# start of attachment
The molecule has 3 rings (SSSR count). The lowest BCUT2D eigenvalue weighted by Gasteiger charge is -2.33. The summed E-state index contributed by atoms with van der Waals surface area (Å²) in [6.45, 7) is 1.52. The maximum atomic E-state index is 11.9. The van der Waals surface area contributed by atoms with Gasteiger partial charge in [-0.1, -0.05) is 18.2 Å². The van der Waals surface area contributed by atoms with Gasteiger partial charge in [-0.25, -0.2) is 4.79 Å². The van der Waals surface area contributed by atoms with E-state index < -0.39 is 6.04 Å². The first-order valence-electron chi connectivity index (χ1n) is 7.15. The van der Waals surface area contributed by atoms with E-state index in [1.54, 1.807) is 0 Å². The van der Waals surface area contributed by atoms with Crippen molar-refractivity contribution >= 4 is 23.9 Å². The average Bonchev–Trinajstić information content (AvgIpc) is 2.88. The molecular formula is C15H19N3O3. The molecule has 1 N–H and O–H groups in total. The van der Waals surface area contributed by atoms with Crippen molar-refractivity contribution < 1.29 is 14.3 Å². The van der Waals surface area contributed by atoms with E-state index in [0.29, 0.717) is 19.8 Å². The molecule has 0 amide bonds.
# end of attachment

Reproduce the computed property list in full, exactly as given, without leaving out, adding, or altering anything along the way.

The molecule has 3 rings (SSSR count). The lowest BCUT2D eigenvalue weighted by Gasteiger charge is -2.33. The summed E-state index contributed by atoms with van der Waals surface area (Å²) in [6.45, 7) is 1.52. The maximum atomic E-state index is 11.9. The van der Waals surface area contributed by atoms with Gasteiger partial charge in [-0.1, -0.05) is 18.2 Å². The van der Waals surface area contributed by atoms with Gasteiger partial charge in [-0.25, -0.2) is 4.79 Å². The van der Waals surface area contributed by atoms with E-state index < -0.39 is 6.04 Å². The first-order valence-electron chi connectivity index (χ1n) is 7.15. The van der Waals surface area contributed by atoms with E-state index in [1.54, 1.807) is 0 Å². The van der Waals surface area contributed by atoms with Crippen molar-refractivity contribution >= 4 is 23.9 Å². The average Bonchev–Trinajstić information content (AvgIpc) is 2.88. The molecular formula is C15H19N3O3. The molecule has 1 N–H and O–H groups in total. The van der Waals surface area contributed by atoms with Crippen molar-refractivity contribution < 1.29 is 14.3 Å². The van der Waals surface area contributed by atoms with E-state index in [0.29, 0.717) is 19.8 Å². The molecule has 0 amide bonds.